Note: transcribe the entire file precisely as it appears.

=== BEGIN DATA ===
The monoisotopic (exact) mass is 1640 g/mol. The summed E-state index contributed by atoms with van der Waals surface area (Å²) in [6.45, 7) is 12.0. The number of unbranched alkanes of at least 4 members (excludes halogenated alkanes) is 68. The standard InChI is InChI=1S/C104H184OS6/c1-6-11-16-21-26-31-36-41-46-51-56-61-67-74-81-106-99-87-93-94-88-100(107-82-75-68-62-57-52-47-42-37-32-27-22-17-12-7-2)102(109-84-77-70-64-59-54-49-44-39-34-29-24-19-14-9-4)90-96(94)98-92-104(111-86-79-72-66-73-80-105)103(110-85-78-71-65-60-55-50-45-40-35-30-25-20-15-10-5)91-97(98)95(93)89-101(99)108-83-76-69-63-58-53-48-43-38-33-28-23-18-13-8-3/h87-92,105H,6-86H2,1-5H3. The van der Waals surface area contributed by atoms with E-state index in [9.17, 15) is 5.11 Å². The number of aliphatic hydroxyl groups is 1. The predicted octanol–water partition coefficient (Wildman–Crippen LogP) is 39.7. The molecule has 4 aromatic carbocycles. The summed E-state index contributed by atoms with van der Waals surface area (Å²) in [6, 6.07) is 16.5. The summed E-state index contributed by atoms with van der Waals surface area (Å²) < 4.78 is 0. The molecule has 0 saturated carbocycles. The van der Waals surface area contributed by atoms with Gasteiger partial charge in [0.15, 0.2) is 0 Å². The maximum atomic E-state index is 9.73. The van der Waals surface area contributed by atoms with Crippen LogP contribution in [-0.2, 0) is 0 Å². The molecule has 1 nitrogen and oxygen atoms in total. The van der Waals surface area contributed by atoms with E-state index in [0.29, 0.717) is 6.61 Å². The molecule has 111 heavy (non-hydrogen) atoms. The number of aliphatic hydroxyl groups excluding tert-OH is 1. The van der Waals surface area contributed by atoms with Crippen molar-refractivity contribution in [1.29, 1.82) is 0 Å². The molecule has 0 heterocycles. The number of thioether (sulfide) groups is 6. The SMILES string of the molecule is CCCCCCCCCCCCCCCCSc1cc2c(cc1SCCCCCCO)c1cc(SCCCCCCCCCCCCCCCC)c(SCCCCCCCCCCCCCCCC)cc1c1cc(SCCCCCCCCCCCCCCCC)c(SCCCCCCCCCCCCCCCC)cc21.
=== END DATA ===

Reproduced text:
The monoisotopic (exact) mass is 1640 g/mol. The summed E-state index contributed by atoms with van der Waals surface area (Å²) in [6.45, 7) is 12.0. The number of unbranched alkanes of at least 4 members (excludes halogenated alkanes) is 68. The standard InChI is InChI=1S/C104H184OS6/c1-6-11-16-21-26-31-36-41-46-51-56-61-67-74-81-106-99-87-93-94-88-100(107-82-75-68-62-57-52-47-42-37-32-27-22-17-12-7-2)102(109-84-77-70-64-59-54-49-44-39-34-29-24-19-14-9-4)90-96(94)98-92-104(111-86-79-72-66-73-80-105)103(110-85-78-71-65-60-55-50-45-40-35-30-25-20-15-10-5)91-97(98)95(93)89-101(99)108-83-76-69-63-58-53-48-43-38-33-28-23-18-13-8-3/h87-92,105H,6-86H2,1-5H3. The van der Waals surface area contributed by atoms with E-state index in [9.17, 15) is 5.11 Å². The number of aliphatic hydroxyl groups is 1. The predicted octanol–water partition coefficient (Wildman–Crippen LogP) is 39.7. The molecule has 4 aromatic carbocycles. The summed E-state index contributed by atoms with van der Waals surface area (Å²) in [6, 6.07) is 16.5. The summed E-state index contributed by atoms with van der Waals surface area (Å²) < 4.78 is 0. The molecule has 0 saturated carbocycles. The van der Waals surface area contributed by atoms with Gasteiger partial charge in [0.15, 0.2) is 0 Å². The maximum atomic E-state index is 9.73. The van der Waals surface area contributed by atoms with Crippen LogP contribution in [-0.2, 0) is 0 Å². The molecule has 1 nitrogen and oxygen atoms in total. The van der Waals surface area contributed by atoms with E-state index in [0.29, 0.717) is 6.61 Å². The molecule has 111 heavy (non-hydrogen) atoms. The number of aliphatic hydroxyl groups excluding tert-OH is 1. The van der Waals surface area contributed by atoms with Crippen molar-refractivity contribution in [1.29, 1.82) is 0 Å². The molecule has 0 heterocycles. The number of thioether (sulfide) groups is 6. The SMILES string of the molecule is CCCCCCCCCCCCCCCCSc1cc2c(cc1SCCCCCCO)c1cc(SCCCCCCCCCCCCCCCC)c(SCCCCCCCCCCCCCCCC)cc1c1cc(SCCCCCCCCCCCCCCCC)c(SCCCCCCCCCCCCCCCC)cc21.